Brussels, 26 October 2021


According to the most recent 2021 World Nuclear Industry Status Report, the share of nuclear energy in global electricity generation continued its steady decline, decreasing from a peak of 17.5 percent in 1996 to 10.1 percent in 2020.

While there is some net nuclear capacity increase globally in 2020, but “the 0.4gigawatt increase was minuscule in comparison with the gains made by renewable energy” (Dawn Stover | October 1, 2021). Yet, the clear conclusion of the 2021 World Nuclear Industry Status Report is that “nuclear is irrelevant in today’s electricity capacity new-build market.”

The Global Energy Review 2021 of the IEA concluded that “the share of renewables in global electricity generation jumped to 29% in 2020, up from 27% in 2019.” Nuclear energy in almost 70 years of existence could never reach such a share.

“Yet, the nuclear industry is like a turbo vacuum cleaner of monstrous dimension when it comes to “hoover” public financing from cradle to – still not really existing – graves and a harmful legacy of nuclear waste for thousands of years to come”, underlines EREF Director Dörte Fouquet.

Against this background it is a very bad joke, that France, Finland and Member States from Central and Eastern Europe – and maybe Sweden – are calling again today during the extraordinary Transport, Telecommunications and Energy Council in Luxembourg to include nuclear (as well as fossil gas) in the options for sustainable financing under the currently discussed draft delegated acts of the EU Commission under the Taxonomy Regulation of the EU.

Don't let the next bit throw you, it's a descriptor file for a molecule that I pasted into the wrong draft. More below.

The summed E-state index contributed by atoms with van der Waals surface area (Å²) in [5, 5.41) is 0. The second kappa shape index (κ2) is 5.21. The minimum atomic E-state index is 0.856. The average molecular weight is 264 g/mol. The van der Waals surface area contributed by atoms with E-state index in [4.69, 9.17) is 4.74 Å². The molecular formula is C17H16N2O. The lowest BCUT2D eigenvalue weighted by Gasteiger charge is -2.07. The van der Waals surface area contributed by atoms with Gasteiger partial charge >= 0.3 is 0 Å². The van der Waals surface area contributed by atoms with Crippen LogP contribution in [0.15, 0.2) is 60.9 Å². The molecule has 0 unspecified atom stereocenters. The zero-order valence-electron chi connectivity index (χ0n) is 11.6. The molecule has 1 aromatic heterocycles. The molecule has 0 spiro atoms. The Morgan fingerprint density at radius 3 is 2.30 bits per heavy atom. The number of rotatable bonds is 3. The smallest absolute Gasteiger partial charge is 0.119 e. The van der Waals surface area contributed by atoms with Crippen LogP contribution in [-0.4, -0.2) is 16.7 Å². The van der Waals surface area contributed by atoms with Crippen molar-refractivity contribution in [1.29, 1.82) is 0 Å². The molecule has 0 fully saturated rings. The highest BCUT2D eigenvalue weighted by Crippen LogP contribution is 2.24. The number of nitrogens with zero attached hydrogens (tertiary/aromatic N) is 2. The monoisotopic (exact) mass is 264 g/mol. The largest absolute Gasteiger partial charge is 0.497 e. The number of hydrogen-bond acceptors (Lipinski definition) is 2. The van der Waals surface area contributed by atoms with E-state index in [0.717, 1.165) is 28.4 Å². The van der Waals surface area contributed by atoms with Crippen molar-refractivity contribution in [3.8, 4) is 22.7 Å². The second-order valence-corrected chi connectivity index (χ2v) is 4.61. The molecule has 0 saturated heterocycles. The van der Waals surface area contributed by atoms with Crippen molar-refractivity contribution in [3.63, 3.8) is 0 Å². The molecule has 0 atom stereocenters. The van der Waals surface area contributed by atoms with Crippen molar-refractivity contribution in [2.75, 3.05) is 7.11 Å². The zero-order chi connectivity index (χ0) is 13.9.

EREF President António Sá da Costa: “EREF welcomes that the Commission proposed social recommendation and tax measures in order to ease the stress for European citizens and SMEs to cope with the current increasing gas and electricity prices”- (“Tackling rising energy prices: A toolbox for action and support”).

This import dependency crisis shows the necessity to go much faster in order to change our societies and activities towards renewable energies. It is not the hour to change the market mechanisms. EREF fears that a complete ambush of the energy market legislation would rather be a cow-tow to a speculative and political pressure from outside the Union and might endanger the stepping up of the Fit-for-55 package, a programme for change towards decarbonisation and sustainability which we urgently need and with much more vigour.


For more information, please contact

Dr. Dörte Fouquet
EREF Director
doerte.fouquet@eref-europe.org

Dirk Hendricks
EREF Secretary General
dirk.hendricks@eref-europe.org

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